Border patrol agent who's seen -- and caught -- it all now being forced into retirement

Supervisory Border Patrol Agent Peter Dame has seen – and caught – it all along the the San Clemente corridor of Interstate 5, including mothers smuggling cash to the Mexican drug cartels and secret loads of hidden heroin, cocaine and meth worth massive amounts of money.

Now, despite a White House award and glowing reviews, the 57-year-old Dame faces mandatory retirement on July 28, despite a dire shortage of agents.

Dame's distinguished career involves being a member of the agency's elite SWAT team, BORTAC. But it is the accomplishments of his 10-man highway narcotics interdiction unit that give him the most pride. Since 2014, the unit has seized $16,801,430 in drugs and $722,834 in cash along the I-5 corridor north of San Diego that eluded agents at the Ports of Entry.

It took less than a year for the Strike Team to prove its effectiveness and receive the White House’s Office of the Executive President’s Land Interdiction Award for 2014, a first for Border Patrol.

Just this month, agents stopped a 21-year-old woman headed southbound with her 18-month-old daughter and more than $11,000 in cash in her car’s central console.

“There was a lot more to the story and she did say it was from smuggling, as she had been arrested before for smuggling aliens into the country,” Dame said.

And the week before, Dame’s team seized $465,302 worth of heroin, cocaine, and meth concealed in a vehicle heading north along the same stretch of I-5.

Now, however, it looks like these hauls were Dame’s swan song.

Given the current manpower shortage of nearly 2,000 agents Dame, who put in 27 years with the agency and has no desire to retire, requested an extension to allow him to stay on the job in large part in response to Acting Chief of the U.S. Border Patrol Carla Provost's call for agents to submit requests for exemption from mandatory retirement.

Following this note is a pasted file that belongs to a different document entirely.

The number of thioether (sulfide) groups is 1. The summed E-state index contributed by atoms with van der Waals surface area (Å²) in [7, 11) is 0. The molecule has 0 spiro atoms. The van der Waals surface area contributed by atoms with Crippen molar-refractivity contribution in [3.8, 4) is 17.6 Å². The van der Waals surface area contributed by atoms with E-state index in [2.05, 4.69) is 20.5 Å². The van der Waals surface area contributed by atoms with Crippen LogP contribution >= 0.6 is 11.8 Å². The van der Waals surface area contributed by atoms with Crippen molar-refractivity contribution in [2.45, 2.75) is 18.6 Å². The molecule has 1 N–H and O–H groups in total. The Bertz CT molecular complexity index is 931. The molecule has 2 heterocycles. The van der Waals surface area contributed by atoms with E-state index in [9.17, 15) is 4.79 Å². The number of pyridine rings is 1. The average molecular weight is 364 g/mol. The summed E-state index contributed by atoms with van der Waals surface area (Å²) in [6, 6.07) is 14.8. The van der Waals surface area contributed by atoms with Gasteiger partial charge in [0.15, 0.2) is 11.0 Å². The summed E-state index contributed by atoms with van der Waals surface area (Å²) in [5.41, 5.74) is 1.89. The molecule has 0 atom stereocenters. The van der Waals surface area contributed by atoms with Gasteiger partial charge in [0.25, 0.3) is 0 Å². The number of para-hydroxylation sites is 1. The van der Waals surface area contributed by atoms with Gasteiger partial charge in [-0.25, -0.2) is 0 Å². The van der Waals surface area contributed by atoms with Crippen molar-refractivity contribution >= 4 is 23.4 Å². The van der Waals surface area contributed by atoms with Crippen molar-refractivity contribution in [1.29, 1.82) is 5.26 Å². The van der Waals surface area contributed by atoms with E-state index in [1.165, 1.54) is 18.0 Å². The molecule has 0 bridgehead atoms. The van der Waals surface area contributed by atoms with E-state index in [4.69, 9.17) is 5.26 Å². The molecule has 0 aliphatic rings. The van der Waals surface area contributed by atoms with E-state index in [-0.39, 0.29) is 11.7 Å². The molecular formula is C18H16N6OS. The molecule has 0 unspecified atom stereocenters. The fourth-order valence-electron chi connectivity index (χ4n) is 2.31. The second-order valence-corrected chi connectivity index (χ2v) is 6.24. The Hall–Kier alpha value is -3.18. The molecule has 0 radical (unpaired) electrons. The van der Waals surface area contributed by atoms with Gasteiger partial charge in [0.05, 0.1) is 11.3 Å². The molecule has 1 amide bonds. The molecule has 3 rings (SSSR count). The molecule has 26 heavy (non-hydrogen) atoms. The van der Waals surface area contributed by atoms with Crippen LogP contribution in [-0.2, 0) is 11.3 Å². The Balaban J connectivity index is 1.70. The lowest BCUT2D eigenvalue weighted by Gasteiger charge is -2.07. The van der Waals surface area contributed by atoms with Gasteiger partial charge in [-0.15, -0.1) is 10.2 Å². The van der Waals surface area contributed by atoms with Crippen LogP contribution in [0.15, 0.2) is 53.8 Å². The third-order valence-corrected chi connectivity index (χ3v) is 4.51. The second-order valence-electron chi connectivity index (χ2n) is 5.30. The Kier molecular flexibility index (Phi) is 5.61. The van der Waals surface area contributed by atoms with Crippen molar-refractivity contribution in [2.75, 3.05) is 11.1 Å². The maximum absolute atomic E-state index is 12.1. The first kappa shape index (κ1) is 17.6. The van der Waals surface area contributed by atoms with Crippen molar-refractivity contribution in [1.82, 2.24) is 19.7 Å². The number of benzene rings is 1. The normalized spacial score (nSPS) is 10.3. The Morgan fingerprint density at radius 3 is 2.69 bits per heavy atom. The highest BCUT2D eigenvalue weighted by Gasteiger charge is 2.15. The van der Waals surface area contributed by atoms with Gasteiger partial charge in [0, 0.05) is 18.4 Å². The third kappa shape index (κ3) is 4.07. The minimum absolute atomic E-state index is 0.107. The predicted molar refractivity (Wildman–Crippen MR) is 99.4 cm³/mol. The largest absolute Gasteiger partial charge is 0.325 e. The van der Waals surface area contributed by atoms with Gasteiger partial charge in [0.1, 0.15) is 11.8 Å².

According to a Provost memo distributed June 14 to all chiefs of patrol, the staffing level is dire and options should be explored to mitigate the hemorrhage of agents either through retirement or attrition.

Peter Dame.

Peter Dame.

“Due to the U.S. Border Patrol’s critical 1,896 shortages and the impact on National Security, we must explore all avenues available to address our staffing levels,” said Provost. “A mandatory separation (retirement) waiver is one avenue to ensure we are resourced to successfully secure our borders.”

She said the CBP commissioner can approve exemptions from mandatory retirement up to age 60.

"In order to increase the USBP's operational readiness, sector Chief Patrol Agents (CPA) should examine staffing requirements and identify employees approaching their mandatory retirement date within the next year,” Provost said in a memo.

“Additionally, CPAs should explore employee interest in staying with the USBP for an additional year beyond their mandatory separation date.”

Dame, who followed Provost’s recommended policy for a waiver and even received a glowing recommendation from her, was left scratching his head in despair when his request was denied without reason. reached out to Provost but was informed she was unavailable.

Review of the waiver requirements do leave much to be interpreted.

“I let Acting Commissioner of the U.S. Customs and Border Protection Ronald Vitiello know I was disappointed in their decision and said the waiver program was a false promise that I spent five months going through,” Dame said. “I did send a packet to the White House asking for an Executive Order by priority mail July 5 and have not received a response.”

The 5,000 new agents President Donald Trump pledged in an Executive Order early in his tenure apparently will have little impact on bolstering numbers of those tasked with executing one of his primary campaign promises: securing the border.

The consensus among many veteran agents is that between the upcoming wave of retirements, regular attrition rates, and the existing shortage of agents, the 5,000 new agents will barely result in a net zero effect on the staffing.

However, the retirement figures provided by CBP headquarters do not appear to bear out a crisis. In FY 2016 there were 39 mandatory retirements with only one request for an exemption, which was granted.

“This is another contradiction to attempting to retain people,” Dame said. “What would the American people think of a person with my skills not being retained when there is a willingness by me to stay with the Border Patrol and there is a waiver program available for those who would want to stay?”